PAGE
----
Analysis: What's prompted the GPDA to speak out

The decision by the Grand Prix Drivers' Association (GPDA) to issue a public statement urging Formula 1 to reform its 'obsolete' rules structure marks a fascinating new development in grand prix politics.

Yet for all the surprise - much of it welcome from fans - the GPDA's open letter has caused, it would be wrong to say it has been a bolt out of the blue, for unease among drivers has been growing for months about where F1 has been heading.

Sebastian Vettel said during pre-season testing: "I don't think F1 is broken. In terms of the show Formula 1 is doing fine. But in the background, the decisions lately and so on it is fair to say it is lacking leadership.

"I think it's a little bit chaotic if a couple of weeks before the season they start to reinvent certain rules and formats of qualifying as it has been discussed in the last couple of weeks."

But while Vettel has been the most widely quoted, his views are not alone. For the statement is not just one sent out by a few drivers: it has come after consultation and approval from all GPDA members.

GPDA chairman Alex Wurz said: "This letter was sent on behalf of all the drivers, through the GPDA as the drivers' body.

"Since the GPDA's existence (in the Sixties), we have operated by majority vote, which works very well. In this case, it was an extremely clear vote regarding the desire to express our opinion."

GPDA big picture

Since Wurz took over as chairman in late 2014, the GPDA has pro-actively stepped up beyond a pure safety remit, as it has embarked on a push to help improve the sport.

Last year, the GPDA launched, in association with Motorsport.com, a Global Fan Survey to better understand what those who follow the sport were thinking – and what they wanted F1 to be.

The drivers took a lot of notice of the results, which threw up a clear message that fans and drivers were aligned that F1 didn't need gimmicks and fake rule tweaks. It just needed a big plan to produce close racing among the best drivers in the best cars in a way that attracted a fresh young audience.

But F1 chiefs continued to fly in the face of those findings and the chase of ever bigger incomes has only served to further alienate fans.

The pursuit of pay-TV cash over viewers; the lack of a clear strategy to decide where F1 should be in five years time, the lack of challenge from cars, the failure to address fundamental rules oversights and the continued desire in some quarters to chose gimmicks like reverse grids, time handicaps and qualifying races has not gone down well among drivers.

The recent farcical situation surrounding elimination qualifying, which drivers did not want and proved a huge embarrassment for F1 in Australia, was almost certainly the last straw.

For the fans

Wurz says that the decision for the GPDA to make the bold step of speaking out in the way it has done was mainly prompted by fans anger at what was going on in F1, as time and again wrong decisions have been made.

"The drivers want Formula 1 to be super brilliant, and we want to help make it so!," he told Motorsport.com. "They are the real protagonists of our sport and in response to some heated discussions by our fans but equally within the paddock and among the drivers, we felt it was time to express our opinion."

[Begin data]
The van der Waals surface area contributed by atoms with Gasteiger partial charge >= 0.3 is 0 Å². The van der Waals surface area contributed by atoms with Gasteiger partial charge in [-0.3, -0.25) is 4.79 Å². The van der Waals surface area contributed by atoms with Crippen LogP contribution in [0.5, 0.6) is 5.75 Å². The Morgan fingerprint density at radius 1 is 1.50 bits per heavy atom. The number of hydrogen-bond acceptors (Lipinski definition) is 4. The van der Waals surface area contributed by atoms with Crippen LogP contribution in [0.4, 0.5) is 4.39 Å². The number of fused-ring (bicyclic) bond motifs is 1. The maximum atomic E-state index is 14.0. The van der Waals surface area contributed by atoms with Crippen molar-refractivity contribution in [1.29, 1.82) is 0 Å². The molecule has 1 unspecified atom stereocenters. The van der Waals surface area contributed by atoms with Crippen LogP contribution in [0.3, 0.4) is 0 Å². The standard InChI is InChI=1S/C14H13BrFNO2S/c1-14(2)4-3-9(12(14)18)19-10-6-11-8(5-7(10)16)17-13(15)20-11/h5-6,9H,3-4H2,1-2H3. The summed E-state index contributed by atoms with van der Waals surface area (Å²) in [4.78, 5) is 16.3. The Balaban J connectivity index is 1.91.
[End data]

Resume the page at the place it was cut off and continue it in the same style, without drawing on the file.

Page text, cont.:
He added: "The survey was massively helpful to get a clearer picture of our fans. We can't appreciate enough the effort the fans put into the survey. 

"Does the survey hold all the answers, or do we drivers claim to have a solution ready? No of course not!

"But all together the Grand Prix drivers felt the need to speak out, simply because we care due to our deep and pure love for this sport – which we hope will remain the pinnacle of motorsport and one of the largest sports globally."

Helping change

Wurz is eager to point out that the GPDA statement is not intended as just a way of criticising what is going on without offering answers, or assistance.

He is clear the drivers will do what they can to help make F1 better, but what is needed is a willingness from the sport's top figures to start thinking big.

"No, of course it is not an attack on any of those people, why should we! We state very clearly in our letter that we believe every acting individual of the stake holders want the best for the sport.

"However, the process of how the stakeholders decide over the sport doesn't seem to work too well right now, when one observes it from the outside."

Master plan

The more that F1 messes around with gimmicks like elimination qualifying, the more the drivers became convinced it is missing out on what it should be doing: sorting out a long-term vision.

Wurz and the drivers are adamant that if F1 is to have a healthy long-term future, its bosses need to change their approach: and think about how to respond to the changing media landscape and how to attract younger fans.

"Personally, I believe the answer to global growth of the sport is mainly based around its business model. Over many decades the F1 business and sport has grown amazingly, but things change and most definitely we are witnessing a sudden and fast changing landscape of the media itself and consumer behaviour.

"I feel, in order to make our sport fit for the future and next generations, the business model and the way F1 is run, needs to be addressed and redefined.

"It should be followed by a clear road map or master plan. I am not convinced that individual updates to sporting or technical rules are the solution to A) stop F1 losing viewers and fans, and B) initiate global growth.

"But the bottom line is, the desired outcome to the drivers' statement would be to achieve above points A and B."

Delivering a bright future for F1 is the biggest thing the drivers want.

Be part of something big

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Series Formula 1
Article type Analysis
Tags gpda